11, Major-General W.T. Sherman on gold as contraband and dispersion of Jews
MEMPHIS, August 11, 1862.
Hon. S. P. CHASE, Secretary of the Treasury:
SIR: Your letter just received, at same time an order from Hdqrs. of the Army at Washington to encourage the purchase of cotton, even by the payment of gold, silver, and Treasury notes.
I may of course be mistaken, but gold and money are as much contraband of war as arms and ammunition, because they are convertible terms, for you know money will buy anything for sale at Saint Louis and Cincinnati, and I declare it impossible to keep such articles, be they salt, power, lead, or anything, from reaching the South. Also, gold will purchase arms and ammunition at Nassau, in the Bahamas, and you know that one vessel out of three can run the blockade. The flock of Jews had disappeared, but will again overrun us. I had so arranged that cotton could be had for currency, Tennessee and other bank notes good here but not elsewhere. The whole South is now up, and all they want is arms and provisions. Salt at Grenada is worth $100 a barrel, and if trade be opened Memphis is better to our enemy than before it was taken.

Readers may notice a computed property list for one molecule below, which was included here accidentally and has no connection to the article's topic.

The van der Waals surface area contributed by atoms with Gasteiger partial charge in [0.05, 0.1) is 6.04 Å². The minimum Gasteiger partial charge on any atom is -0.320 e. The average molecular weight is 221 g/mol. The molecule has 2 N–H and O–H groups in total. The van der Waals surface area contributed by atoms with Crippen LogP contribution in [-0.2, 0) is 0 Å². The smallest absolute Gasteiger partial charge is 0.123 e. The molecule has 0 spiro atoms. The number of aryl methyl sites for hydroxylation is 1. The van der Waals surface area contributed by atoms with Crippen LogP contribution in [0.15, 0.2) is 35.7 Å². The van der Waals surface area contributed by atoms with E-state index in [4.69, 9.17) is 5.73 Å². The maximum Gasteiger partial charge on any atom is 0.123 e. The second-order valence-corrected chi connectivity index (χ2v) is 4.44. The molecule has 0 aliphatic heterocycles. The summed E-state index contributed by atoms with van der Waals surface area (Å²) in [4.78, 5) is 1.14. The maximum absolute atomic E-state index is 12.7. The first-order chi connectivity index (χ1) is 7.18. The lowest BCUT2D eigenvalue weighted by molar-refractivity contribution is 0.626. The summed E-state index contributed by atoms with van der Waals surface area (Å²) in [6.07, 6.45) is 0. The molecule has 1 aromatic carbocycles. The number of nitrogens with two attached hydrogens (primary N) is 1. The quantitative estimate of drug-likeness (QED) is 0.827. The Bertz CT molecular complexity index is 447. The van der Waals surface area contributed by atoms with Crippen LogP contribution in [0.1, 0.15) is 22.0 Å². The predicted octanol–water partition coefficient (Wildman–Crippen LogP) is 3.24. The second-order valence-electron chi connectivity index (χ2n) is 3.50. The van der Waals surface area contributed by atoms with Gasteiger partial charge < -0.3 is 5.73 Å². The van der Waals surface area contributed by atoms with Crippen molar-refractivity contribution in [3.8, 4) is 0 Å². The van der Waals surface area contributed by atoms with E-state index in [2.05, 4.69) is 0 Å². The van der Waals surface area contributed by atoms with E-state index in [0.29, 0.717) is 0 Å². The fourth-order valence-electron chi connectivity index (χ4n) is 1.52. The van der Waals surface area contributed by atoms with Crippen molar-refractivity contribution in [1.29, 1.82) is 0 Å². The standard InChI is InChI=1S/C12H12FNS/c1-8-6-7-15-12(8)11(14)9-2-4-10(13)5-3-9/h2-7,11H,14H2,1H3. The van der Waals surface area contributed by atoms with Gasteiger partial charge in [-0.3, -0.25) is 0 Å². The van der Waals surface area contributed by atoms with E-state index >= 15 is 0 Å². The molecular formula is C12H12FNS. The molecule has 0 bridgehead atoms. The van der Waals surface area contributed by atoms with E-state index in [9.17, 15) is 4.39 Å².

W. T. SHERMAN, Maj.-Gen.
OR, Ser. III, Vol. 2, p. 349
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